Since its creation in the late 90s, we have seen Sumo roam various territories: electro, soul, funk, hip-hop, dub… Loyal to their initial state of mind, the group made up of brothers Alex (guitar, vocal) and Fred Sumi (bass, production) does not box itself into one specific style, embarking instead on a constant musical odyssey. Alma For its 6th opus “Oya”, the journey continues by exploring new horizons, rhythms and sounds. The group exiled itself to Cuba, where two tours (Habanarte festival in 2016, Cubadisco in 2017) had brought about striking and heartfelt friendships. In this new adventure, Sumo met his Cuban soul brothers to become: “Sumo y Los Hermanos del Alma”. The result is both fascinating and fulminating. “Oya” is an Afro-Cuban rock record… a kind of UFO with multiple sounds: afro-beat, rock-fusion, Latin-jazz, Afro-Cuban soul voices. This album was conceived in complete immersion: two weeks of recording sessions in Havana surrounded by a tribe of the top Cuban musicians and singers. Oya is a captivating album whose numerous and varied levels of listening will never tire music lovers hungry for novel discoveries and explorations.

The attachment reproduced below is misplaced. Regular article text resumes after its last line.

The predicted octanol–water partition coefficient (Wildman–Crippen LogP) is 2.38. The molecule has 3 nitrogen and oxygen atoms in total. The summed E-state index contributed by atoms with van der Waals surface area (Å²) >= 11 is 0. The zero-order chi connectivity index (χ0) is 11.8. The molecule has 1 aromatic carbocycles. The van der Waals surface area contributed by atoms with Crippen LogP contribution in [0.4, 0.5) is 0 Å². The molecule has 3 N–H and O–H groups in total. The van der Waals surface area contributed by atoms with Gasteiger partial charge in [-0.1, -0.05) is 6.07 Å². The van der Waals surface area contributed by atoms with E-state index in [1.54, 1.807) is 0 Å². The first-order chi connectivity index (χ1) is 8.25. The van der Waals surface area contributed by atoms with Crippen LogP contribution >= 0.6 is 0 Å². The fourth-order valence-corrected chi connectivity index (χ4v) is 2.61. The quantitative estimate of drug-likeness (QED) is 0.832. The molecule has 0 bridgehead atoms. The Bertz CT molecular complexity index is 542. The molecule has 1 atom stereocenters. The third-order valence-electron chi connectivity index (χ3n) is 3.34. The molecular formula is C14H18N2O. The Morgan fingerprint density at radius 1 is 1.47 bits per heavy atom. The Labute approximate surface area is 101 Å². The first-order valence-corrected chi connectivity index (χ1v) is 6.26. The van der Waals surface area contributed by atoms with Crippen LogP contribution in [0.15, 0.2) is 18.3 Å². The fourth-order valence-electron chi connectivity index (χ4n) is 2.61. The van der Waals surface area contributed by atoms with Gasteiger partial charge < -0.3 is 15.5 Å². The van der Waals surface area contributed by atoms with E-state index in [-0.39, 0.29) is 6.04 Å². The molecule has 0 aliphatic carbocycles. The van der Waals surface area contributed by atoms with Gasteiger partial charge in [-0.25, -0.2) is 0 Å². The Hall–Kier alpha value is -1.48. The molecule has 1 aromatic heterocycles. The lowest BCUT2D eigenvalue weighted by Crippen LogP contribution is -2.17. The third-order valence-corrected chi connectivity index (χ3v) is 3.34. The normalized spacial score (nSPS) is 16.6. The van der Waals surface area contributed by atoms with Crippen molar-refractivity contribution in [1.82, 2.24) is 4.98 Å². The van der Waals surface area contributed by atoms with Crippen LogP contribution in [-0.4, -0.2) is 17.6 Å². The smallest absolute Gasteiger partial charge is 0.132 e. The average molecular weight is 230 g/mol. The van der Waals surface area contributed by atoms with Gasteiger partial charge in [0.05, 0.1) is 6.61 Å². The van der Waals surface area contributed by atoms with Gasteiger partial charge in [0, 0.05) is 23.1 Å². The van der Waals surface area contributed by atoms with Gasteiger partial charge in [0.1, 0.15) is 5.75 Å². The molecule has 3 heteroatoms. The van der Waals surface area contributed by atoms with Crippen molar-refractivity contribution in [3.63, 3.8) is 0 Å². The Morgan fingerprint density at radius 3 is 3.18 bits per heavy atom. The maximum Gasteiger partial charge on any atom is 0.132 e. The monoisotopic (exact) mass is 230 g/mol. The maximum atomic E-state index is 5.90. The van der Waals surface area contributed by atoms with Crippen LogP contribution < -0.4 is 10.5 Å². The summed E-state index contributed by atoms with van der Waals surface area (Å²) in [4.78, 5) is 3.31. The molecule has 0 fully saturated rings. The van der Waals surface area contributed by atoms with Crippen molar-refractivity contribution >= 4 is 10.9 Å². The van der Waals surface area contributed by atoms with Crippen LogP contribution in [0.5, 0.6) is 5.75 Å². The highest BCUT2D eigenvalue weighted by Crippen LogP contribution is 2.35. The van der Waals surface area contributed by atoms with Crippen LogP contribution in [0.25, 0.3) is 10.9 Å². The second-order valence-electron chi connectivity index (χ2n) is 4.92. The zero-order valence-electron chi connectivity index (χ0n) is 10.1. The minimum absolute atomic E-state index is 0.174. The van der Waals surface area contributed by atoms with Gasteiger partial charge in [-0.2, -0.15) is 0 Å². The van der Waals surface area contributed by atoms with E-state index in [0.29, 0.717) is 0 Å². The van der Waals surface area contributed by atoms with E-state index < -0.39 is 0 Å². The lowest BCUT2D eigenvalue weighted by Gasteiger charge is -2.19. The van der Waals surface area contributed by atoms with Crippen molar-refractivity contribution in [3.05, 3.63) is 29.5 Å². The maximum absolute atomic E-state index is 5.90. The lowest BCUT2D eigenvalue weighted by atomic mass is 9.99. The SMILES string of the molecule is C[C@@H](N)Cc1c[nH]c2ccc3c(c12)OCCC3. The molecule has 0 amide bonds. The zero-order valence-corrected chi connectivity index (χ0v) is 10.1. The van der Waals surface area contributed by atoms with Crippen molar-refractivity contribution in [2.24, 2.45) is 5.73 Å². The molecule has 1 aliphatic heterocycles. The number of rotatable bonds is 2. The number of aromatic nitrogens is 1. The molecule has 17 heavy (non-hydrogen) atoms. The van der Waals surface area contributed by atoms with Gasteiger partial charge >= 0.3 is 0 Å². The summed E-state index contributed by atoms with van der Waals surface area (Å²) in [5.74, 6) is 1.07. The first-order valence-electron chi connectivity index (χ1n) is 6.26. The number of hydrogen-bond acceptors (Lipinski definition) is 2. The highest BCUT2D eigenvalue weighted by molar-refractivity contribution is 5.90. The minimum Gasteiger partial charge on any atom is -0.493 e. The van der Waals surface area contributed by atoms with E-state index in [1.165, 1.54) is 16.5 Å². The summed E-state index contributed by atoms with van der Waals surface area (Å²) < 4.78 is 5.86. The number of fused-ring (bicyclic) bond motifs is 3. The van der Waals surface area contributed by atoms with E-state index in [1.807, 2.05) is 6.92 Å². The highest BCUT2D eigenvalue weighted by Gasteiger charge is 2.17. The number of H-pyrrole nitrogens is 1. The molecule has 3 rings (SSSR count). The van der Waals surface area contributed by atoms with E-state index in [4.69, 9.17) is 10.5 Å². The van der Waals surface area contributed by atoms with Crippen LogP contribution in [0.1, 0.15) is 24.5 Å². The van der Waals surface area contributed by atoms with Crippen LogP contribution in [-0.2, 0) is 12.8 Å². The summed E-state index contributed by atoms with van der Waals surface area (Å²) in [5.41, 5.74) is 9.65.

Incidentally, it is no coincidence that the album brings together such an eclectic assortment of musicians: Chilean drummer Ramon Plaza, who has accompanied the group since 2013; legendary Jamaican reggae singer Wayne Paul; percussion player Dunieski Baretto, pianist Maykel Gonzalez and trumpeter Eduardo Bringuez, all three members of the mythical salsa group “Pupy y Los que son son”; singers Los Niches, who spearheaded the new Cuban rap scene; and finally, Nelson Labrada, singer and guitarist from the renowned rock group, “Miel con Limon”. SUMO y Los Hermanos del Alma’s new single “Todo Se Mezcla” carries a fusion of Afro-Cubans rhymes with the energy of Rock. The journey continues in the search of new musical landscapes and sonic experiences. This Afro-Cuban musical alchemy merges elements across an ocean of sounds with no boundaries. The band has put their own spin on this vibrant production by foregrounding some rather playful bass clarinet and throwing in a rhythmically Afro-Cuban touch infused with rock traits to the audience.